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A typical HTTP session

In client-server protocols, like HTTP, sessions consist of three phases:

  1. The client establishes a TCP connection (or the appropriate connection if the transport layer is not TCP).
  2. The client sends its request, and waits for the answer.
  3. The server processes the request, sending back its answer, providing a status code and appropriate data.

As of HTTP/1.1, the connection is no longer closed after completing the third phase, and the client is now granted a further request: this means the second and third phases can now be performed any number of times.

Establishing a connection

In client-server protocols, it is the client which establishes the connection. Opening a connection in HTTP means initiating a connection in the underlying transport layer, usually this is TCP.

With TCP the default port, for an HTTP server on a computer, is port 80. Other ports can also be used, like 8000 or 8080. The URL of a page to fetch contains both the domain name, and the port number, though the latter can be omitted if it is 80. See Identifying resources on the Web for more details.

Note: The client-server model does not allow the server to send data to the client without an explicit request for it. To work around this problem, web developers use several techniques: ping the server periodically via the XMLHTTPRequest, Fetch APIs, using the HTML WebSockets API, or similar protocols.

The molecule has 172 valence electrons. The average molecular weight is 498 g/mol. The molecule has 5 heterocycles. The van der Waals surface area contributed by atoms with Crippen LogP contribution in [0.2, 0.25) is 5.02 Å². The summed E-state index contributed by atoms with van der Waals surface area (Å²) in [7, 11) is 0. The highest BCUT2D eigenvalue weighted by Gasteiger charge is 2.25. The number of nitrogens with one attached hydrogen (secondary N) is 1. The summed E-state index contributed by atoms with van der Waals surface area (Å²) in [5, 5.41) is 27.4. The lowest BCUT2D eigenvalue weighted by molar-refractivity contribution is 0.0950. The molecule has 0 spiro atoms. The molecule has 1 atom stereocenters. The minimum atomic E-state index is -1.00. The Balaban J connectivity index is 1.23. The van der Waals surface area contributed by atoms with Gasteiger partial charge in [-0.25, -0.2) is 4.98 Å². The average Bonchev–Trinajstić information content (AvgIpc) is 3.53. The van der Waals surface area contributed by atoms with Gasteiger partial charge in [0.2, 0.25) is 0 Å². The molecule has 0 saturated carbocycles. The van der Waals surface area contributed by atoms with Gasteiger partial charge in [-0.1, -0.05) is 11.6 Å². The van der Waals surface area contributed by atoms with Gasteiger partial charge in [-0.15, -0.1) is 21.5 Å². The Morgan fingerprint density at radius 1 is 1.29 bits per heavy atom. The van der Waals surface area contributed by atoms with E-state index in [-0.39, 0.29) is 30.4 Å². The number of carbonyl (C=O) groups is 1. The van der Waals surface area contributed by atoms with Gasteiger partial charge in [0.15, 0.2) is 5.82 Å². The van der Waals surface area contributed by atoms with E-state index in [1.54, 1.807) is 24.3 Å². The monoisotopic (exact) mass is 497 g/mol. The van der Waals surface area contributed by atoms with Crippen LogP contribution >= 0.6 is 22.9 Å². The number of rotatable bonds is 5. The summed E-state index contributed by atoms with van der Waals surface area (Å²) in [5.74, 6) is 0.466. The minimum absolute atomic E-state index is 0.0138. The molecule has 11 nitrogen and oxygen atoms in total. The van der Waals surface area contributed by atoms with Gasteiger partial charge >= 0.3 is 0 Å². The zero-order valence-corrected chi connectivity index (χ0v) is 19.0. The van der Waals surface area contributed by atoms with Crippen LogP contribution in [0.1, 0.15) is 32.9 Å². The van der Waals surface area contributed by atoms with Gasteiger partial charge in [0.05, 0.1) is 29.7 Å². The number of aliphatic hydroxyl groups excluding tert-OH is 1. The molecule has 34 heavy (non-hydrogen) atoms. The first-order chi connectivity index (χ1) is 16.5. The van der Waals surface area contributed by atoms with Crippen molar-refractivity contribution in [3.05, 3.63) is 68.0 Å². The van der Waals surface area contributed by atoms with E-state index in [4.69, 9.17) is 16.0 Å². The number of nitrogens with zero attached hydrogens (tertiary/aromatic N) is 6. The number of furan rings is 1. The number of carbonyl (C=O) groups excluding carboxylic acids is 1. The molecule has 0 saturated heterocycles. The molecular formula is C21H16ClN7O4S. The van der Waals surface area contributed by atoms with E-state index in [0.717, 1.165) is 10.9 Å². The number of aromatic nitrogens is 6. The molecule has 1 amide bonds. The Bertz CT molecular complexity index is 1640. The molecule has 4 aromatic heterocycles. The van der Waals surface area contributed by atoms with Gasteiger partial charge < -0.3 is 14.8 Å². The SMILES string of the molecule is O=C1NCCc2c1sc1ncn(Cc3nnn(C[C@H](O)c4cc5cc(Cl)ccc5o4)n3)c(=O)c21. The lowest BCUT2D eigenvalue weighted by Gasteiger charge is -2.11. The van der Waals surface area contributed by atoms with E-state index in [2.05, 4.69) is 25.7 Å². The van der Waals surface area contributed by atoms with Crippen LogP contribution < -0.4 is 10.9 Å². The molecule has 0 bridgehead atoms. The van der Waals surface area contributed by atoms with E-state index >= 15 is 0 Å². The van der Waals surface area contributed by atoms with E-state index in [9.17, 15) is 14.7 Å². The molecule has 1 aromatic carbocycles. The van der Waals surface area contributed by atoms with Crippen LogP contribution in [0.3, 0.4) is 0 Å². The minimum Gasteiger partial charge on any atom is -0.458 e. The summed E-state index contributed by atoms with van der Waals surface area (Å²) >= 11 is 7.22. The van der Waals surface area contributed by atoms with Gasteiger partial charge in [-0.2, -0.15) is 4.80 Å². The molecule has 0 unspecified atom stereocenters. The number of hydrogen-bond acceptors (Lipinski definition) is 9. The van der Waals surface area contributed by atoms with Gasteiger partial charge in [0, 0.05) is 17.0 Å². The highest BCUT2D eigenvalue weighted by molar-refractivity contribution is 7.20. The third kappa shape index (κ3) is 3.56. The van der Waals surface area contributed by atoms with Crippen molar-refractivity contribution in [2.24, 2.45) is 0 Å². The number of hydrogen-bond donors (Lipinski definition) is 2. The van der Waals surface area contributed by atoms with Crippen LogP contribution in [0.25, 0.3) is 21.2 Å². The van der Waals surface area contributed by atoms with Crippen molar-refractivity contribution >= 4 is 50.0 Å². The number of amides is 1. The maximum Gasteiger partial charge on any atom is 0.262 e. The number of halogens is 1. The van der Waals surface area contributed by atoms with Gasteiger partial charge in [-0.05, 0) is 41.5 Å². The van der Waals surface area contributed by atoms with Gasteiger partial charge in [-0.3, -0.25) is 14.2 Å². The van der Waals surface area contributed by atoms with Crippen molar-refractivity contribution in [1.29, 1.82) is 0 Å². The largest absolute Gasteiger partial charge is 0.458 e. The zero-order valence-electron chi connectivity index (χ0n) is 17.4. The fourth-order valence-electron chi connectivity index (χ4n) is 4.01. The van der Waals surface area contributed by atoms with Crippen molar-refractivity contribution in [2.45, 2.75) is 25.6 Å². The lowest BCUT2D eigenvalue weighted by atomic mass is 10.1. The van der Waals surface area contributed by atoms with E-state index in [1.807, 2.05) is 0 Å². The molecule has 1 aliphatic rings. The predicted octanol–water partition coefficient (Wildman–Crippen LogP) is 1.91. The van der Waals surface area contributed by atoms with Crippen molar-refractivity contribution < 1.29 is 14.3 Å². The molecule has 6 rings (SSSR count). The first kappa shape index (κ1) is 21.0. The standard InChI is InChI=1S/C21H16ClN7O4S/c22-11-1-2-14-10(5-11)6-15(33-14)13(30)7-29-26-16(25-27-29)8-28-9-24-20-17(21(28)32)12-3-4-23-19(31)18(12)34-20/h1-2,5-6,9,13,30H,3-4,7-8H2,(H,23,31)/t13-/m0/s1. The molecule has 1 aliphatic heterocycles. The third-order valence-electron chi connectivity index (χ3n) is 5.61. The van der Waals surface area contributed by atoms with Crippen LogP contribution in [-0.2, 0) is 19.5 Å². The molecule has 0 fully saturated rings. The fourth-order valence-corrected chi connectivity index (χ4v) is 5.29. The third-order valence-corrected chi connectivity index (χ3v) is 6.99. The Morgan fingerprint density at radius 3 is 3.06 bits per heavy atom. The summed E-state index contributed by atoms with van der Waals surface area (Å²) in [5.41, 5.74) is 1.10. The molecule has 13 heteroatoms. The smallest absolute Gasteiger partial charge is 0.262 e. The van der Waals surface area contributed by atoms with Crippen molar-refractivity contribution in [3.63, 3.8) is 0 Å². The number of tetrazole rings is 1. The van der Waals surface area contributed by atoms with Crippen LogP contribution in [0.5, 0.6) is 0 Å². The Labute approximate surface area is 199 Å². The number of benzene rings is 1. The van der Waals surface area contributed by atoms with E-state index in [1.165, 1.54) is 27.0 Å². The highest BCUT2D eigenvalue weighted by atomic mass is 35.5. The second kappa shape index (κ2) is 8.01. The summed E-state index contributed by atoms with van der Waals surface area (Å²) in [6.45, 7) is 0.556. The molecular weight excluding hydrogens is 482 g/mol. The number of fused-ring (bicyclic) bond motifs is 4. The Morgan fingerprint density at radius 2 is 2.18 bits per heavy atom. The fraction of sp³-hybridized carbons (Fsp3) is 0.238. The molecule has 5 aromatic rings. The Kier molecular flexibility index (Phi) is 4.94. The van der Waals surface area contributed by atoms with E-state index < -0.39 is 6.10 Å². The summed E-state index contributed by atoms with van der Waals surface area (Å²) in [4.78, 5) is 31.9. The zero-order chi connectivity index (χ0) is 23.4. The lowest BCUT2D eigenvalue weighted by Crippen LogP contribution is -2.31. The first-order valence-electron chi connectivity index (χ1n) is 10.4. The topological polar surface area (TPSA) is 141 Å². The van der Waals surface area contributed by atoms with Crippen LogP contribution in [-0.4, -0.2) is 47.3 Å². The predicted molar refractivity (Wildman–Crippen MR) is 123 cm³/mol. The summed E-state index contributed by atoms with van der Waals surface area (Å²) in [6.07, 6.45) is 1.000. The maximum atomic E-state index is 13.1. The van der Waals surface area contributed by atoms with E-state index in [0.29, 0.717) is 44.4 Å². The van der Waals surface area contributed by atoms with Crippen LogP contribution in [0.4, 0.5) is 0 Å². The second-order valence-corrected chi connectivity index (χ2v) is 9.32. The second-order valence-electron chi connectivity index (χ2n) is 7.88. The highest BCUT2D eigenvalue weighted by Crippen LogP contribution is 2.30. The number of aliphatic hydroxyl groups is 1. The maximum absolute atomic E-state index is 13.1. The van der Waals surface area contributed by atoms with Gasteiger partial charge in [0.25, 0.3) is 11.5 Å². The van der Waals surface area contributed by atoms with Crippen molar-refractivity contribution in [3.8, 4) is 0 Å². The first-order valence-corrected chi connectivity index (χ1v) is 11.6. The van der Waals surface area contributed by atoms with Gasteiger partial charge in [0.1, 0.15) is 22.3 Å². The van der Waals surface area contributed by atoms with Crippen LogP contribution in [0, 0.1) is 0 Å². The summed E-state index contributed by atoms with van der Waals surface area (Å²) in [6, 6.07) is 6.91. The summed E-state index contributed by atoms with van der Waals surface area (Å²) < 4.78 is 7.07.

Sending a client request

Once the connection is established, the user-agent can send the request (a user-agent is typically a web browser, but can be anything else, a crawler, for example). A client request consists of text directives, separated by CRLF (carriage return, followed by line feed), divided into three blocks:

  1. The first line contains a request method followed by its parameters:
    • the path of the document, i.e. an absolute URL without the protocol or domain name
    • the HTTP protocol version
  2. Subsequent lines represent an HTTP header, giving the server information about what type of data is appropriate (e.g., what language, what MIME types), or other data altering its behavior (e.g., not sending an answer if it is already cached). These HTTP headers form a block which ends with an empty line.
  3. The final block is an optional data block, which may contain further data mainly used by the POST method.

Example requests

Fetching the root page of, i.e., and telling the server that the user-agent would prefer the page in French, if possible:

GET / HTTP/1.1
Accept-Language: fr

Observe that final empty line, this separates the data block from the header block. As there is no Content-Length provided in an HTTP header, this data block is presented empty, marking the end of the headers, allowing the server to process the request the moment it receives this empty line.

For example, sending the result of a form:

POST /contact_form.php HTTP/1.1
Content-Length: 64
Content-Type: application/x-www-form-urlencoded


Request methods

HTTP defines a set of request methods indicating the desired action to be performed upon a resource. Although they can also be nouns, these requests methods are sometimes referred as HTTP verbs. The most common requests are GET and POST: